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Comparing blogging to a ‘collective game of hide and seek, H.E. Cocker rethinks the blog as a place where an idea can exist without existing at all and where the future is implied whilst not yet written.
What is a blog? What is a blog made of? As a noun, the word blog describes a website or part of a website. As a verb it describes the act of adding to that website. But the word blog comes from the melding of two words; web log. I like that. When I first saw it written down I thought it said we blog, which I like even more. And we do, don’t we? We blog, we blog together, toward each other and away from one another. Familiar blogging phrases such as 'Sorry it’s been so long', 'It’s been a while but I’m back now' or 'I’ll blog more later' affirm the presence of our audience (the reader), whilst validating the absence of ourselves (the writer). We blog together, performing the age-old game of peek-a-boo as we write/don’t write, as we blog/don’t blog. Our world is temporarily on view and simultaneously renounced by the choices we make over what to include and what to leave out.
It was whilst reading the book Understanding Comics: The Invisible Art by Scott McCloud that I began to think of blogging as a collective game of hide and seek. In a bid to find the birth of the comic McCloud looks at the development of written text and printed image, scouring history for examples of word and image in sequence until, eventually, he lands on Rodolphe Töpffer’s satiric picture boards of the mid-1800s. Here he attributes the invention of the comic to “Töpffer’s realisation that he who was neither artist nor writer had created and mastered a form which was at once both and neither. [It was] a language all its own.”1 The complexity of this language incorporates both the plural and the singular. Occupying a space made up of several panels, the comic registers the phenomenon of observing in part but seeing in whole, also known as 'closure'. As McCloud states “Our perception of reality is an act of faith based on mere fragments ... in an incomplete world we must depend on closure for our very survival.”2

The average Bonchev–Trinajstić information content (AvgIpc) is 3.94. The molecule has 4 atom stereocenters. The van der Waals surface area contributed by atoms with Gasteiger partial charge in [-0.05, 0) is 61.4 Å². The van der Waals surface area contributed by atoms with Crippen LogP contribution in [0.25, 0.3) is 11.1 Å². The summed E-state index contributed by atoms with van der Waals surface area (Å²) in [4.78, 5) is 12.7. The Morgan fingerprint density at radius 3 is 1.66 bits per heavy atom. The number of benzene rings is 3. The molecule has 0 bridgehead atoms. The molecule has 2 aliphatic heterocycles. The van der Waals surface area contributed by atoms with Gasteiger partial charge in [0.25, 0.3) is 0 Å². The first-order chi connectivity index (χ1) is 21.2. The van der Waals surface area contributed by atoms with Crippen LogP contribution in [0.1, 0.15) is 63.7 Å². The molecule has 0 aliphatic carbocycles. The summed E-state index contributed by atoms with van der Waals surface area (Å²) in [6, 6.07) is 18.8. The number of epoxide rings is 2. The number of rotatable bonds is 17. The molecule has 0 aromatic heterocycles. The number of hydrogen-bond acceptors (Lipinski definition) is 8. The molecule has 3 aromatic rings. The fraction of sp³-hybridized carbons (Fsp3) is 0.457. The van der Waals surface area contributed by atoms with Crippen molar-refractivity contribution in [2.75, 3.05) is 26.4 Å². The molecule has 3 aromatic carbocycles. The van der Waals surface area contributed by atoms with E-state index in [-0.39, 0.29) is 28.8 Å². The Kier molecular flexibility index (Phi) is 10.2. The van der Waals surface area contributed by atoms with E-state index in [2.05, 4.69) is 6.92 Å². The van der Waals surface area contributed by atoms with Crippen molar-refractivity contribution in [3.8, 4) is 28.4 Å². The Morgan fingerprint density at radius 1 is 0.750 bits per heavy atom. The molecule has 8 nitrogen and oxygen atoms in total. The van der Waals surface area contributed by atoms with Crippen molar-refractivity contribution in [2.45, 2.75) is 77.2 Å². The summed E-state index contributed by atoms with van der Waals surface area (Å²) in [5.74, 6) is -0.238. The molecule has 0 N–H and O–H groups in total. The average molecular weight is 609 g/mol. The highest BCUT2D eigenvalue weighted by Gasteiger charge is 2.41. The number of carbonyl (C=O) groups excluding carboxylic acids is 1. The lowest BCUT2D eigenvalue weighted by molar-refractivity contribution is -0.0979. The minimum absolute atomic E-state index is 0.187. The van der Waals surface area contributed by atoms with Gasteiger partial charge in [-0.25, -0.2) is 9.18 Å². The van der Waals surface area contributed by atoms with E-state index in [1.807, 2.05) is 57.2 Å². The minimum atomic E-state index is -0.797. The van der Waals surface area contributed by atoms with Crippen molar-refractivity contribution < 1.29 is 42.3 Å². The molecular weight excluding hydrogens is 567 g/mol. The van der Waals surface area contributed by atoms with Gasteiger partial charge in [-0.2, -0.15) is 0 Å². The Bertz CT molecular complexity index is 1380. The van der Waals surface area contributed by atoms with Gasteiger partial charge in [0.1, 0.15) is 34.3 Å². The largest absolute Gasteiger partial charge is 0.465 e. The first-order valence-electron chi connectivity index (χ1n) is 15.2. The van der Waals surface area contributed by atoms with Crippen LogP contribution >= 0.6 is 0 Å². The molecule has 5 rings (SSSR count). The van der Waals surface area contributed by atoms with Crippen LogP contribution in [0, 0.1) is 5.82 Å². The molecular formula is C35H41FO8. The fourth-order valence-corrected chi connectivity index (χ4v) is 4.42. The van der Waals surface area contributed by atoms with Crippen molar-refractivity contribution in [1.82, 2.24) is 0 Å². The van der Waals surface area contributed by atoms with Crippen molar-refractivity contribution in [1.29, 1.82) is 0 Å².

In the peek-a-boo world of blogging a blogger might write two entries one week apart but see them appear side by side. Thus the interim of time that lapses between them is lost in the momentary glance of the reader as they re-imagine the gap. The reader assumes the same writer has returned one week later to continue their blog, the writer assumes the reader existed one week earlier to read their previous entry, and between them an act of closure takes place where fragments are formed into a whole. Unlike the comic, however, the blog is live and ongoing, so no sense of a ‘final picture’ can be attained. Both reader and writer are forced to eternally exist within the game. Entries might be accumulated to form sequential patterns of thought, but between their being posted we must continue on the slow path, living each day hour by hour. The blog is somehow more complex and more indeterminable a language than either the written or the visual because it is made of that other, much more expansive material: time.
In his project blog The Customer Is Always Wrong, William Aitchison writes:
"I managed to get hold of a big fish yesterday, not the plastic sort you might sea [sic] in a fish restaurant that I had envisaged, this was a soft one with more detail than is normal. I am not entirely sure what I will do with it but intuitively I know that I require a significant fish for this performance and I am not much into using real ones. I worked for one night in a fishmarket when I was seventeen as a summer job weighing the slippery creatures and that one night was enough for me. I went back to the agency and they gave me a job in a warehouse the next day. The slime, smell and scales are not for me, I just want the idea of a fish."3